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What Makes the Chinese Greenhouse So Special?

Cucumber Plants in a Chinese Greenhouse

Any gardener can relate to the dread of the cold frosty mornings…. For those without a greenhouse, it often creates a daily ritual of checking to see which plants succumb to the freezing temperatures. It subsequently also marks a time in which one’s energy bills increase to keep the greenhouse at the right temperature for those with a greenhouse. Since 2014, Dan Chiras has been looking for solutions to build greenhouses that are designed to not only withstand a cold environment but reduce the costly energy bills that can be associated with greenhouses. In The Chinese Greenhouse: Design and Build a Low-Cost Passive Solar Greenhouse, Dan Chiras explains how he expanded on his four-season harvest technique by building a greenhouse to grow not only cold-weather veggies but a variety of warmer-weather ones as well. Today, we explore six ways that differentiate Chinese greenhouses from conventional ones.

Excerpt from the Book

What Makes the Chinese Greenhouse So Special?

Chinese greenhouses are everything that conventional greenhouses are not. They are considerably less voluminous or spacious— meaning there are fewer cubic feet of space to heat and cool, which makes it much easier and a lot less expensive to maintain optimal growing conditions.

They have less surface area of glass or plastic exposed to the elements— which reduces surface area for heat loss on cold winter nights, as well as reducing solar gain, and overheating, in the summer.

They are very well insulated— enabling growers to create and maintain suitable temperatures for optimal growth, even in cold weather.

They contain lots of thermal mass— to store and release heat and maintain thermal stability during cold months.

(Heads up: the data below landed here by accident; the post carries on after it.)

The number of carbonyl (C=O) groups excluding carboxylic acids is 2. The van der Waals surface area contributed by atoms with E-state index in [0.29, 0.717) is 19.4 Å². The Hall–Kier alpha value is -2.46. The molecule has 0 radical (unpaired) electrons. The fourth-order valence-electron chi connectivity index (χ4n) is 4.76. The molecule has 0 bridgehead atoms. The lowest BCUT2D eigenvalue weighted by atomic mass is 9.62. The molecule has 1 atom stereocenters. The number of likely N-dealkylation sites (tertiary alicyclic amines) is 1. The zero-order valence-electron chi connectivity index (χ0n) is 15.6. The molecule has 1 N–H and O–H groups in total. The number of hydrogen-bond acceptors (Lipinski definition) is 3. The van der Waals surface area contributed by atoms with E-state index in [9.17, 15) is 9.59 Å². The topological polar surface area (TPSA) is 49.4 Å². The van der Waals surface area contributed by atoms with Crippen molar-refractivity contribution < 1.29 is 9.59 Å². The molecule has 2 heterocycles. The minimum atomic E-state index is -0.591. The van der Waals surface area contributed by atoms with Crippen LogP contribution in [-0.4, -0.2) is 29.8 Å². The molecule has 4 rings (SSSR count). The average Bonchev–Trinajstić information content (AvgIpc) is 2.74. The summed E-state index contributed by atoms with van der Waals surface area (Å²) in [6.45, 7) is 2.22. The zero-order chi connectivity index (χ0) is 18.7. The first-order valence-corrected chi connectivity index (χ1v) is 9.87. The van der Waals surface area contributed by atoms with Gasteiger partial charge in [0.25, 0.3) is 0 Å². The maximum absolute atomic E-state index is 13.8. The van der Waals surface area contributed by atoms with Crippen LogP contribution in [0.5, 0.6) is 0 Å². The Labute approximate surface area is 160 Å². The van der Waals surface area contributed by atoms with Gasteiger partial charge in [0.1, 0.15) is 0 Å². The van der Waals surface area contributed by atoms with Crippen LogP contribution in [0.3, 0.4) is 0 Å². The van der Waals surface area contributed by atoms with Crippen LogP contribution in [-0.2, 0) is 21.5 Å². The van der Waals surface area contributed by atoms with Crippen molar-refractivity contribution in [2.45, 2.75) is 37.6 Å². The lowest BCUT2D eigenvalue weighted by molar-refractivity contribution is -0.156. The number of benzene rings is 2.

They are oriented on east-west axes to better capture the low-angle “winter sun”— increasing heat gain in the late fall, winter, and early spring and reducing heat gain throughout the rest of the year.

Finally, many are earth-sheltered— meaning they naturally stay cooler in the summer and warmer in the winter.

a photography taken of Dan Chiras’ Chinese greenhouse

Dan Chiras’ Chinese greenhouse

All these design features mean that Chinese greenhouses can be heated solely by sunlight. Unlike conventional greenhouses used for year-round production, in most locations Chinese greenhouses require no additional sources of heat. You won’t need to burn wood, natural gas, or propane, or pay for huge amounts of electricity to run space heaters. Its energy intelligent design eliminates heating and cooling systems found in many conventional greenhouses— fairly expensive equipment that greenhouse manufacturers are happy to sell their customers.

Because of their design, Chinese greenhouses are about as sustainable and self-sufficient as a greenhouse can be. My wife and I often joke about carving out some living space in our Chinese greenhouse, just because it’s so comfortable in the winter. You might consider leaving room for a few comfortable chairs and a table to enjoy your morning coffee and a good novel.

About the Author

author Dan Chiras playing guitar

Author Dan Chiras

Dan Chiras, PhD, is the author of 38 books, including Solar Electricity Basics, Power from the Wind, Power from the Sun, and The Homeowners Guide to Renewable Energy. He has taught workshops on solar electricity and passive solar heating for the Evergreen Institute, the American Solar Energy Society, the Colorado Renewable Energy Society, the Missouri Solar Energy Industries Association, and the University of Colorado. Over the past 45 years, Dan has published articles on natural building, green building, solar electricity, passive solar design, self-sufficiency, and sustainability in publications such as Solar Today, Home Power, and Mother Earth News. He has installed numerous solar electric and wind systems in Missouri and has lived on solar electricity since 1996. He lives on a solar- and wind-powered farm in Gerald, MO.

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